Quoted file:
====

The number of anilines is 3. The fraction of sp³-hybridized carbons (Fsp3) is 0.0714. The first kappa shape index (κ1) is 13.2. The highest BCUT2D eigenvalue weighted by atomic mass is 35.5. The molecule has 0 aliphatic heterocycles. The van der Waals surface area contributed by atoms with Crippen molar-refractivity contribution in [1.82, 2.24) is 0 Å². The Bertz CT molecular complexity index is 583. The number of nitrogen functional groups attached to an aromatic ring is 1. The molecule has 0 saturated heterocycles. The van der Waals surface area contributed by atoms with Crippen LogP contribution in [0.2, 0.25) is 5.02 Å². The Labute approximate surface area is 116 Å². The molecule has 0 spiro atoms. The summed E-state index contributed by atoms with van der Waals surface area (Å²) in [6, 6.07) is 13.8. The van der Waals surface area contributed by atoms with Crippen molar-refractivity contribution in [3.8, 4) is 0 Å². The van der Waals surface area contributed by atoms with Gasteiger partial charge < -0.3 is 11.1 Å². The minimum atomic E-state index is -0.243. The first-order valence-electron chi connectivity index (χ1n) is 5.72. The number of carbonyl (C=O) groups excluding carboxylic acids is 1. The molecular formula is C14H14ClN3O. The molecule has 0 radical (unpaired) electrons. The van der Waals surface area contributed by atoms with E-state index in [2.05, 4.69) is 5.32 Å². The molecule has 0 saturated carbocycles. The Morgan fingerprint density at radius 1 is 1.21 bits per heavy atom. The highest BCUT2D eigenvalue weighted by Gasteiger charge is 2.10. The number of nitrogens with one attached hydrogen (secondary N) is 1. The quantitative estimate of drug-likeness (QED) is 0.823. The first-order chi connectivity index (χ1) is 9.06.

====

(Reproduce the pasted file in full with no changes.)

The number of anilines is 3. The fraction of sp³-hybridized carbons (Fsp3) is 0.0714. The first kappa shape index (κ1) is 13.2. The highest BCUT2D eigenvalue weighted by atomic mass is 35.5. The molecule has 0 aliphatic heterocycles. The van der Waals surface area contributed by atoms with Crippen molar-refractivity contribution in [1.82, 2.24) is 0 Å². The Bertz CT molecular complexity index is 583. The number of nitrogen functional groups attached to an aromatic ring is 1. The molecule has 0 saturated heterocycles. The van der Waals surface area contributed by atoms with Crippen LogP contribution in [0.2, 0.25) is 5.02 Å². The Labute approximate surface area is 116 Å². The molecule has 0 spiro atoms. The summed E-state index contributed by atoms with van der Waals surface area (Å²) in [6, 6.07) is 13.8. The van der Waals surface area contributed by atoms with Crippen molar-refractivity contribution in [3.8, 4) is 0 Å². The van der Waals surface area contributed by atoms with Gasteiger partial charge < -0.3 is 11.1 Å². The minimum atomic E-state index is -0.243. The first-order valence-electron chi connectivity index (χ1n) is 5.72. The number of carbonyl (C=O) groups excluding carboxylic acids is 1. The molecular formula is C14H14ClN3O. The molecule has 0 radical (unpaired) electrons. The van der Waals surface area contributed by atoms with E-state index in [2.05, 4.69) is 5.32 Å². The molecule has 0 saturated carbocycles. The Morgan fingerprint density at radius 1 is 1.21 bits per heavy atom. The highest BCUT2D eigenvalue weighted by Gasteiger charge is 2.10. The number of nitrogens with one attached hydrogen (secondary N) is 1. The quantitative estimate of drug-likeness (QED) is 0.823. The first-order chi connectivity index (χ1) is 9.06.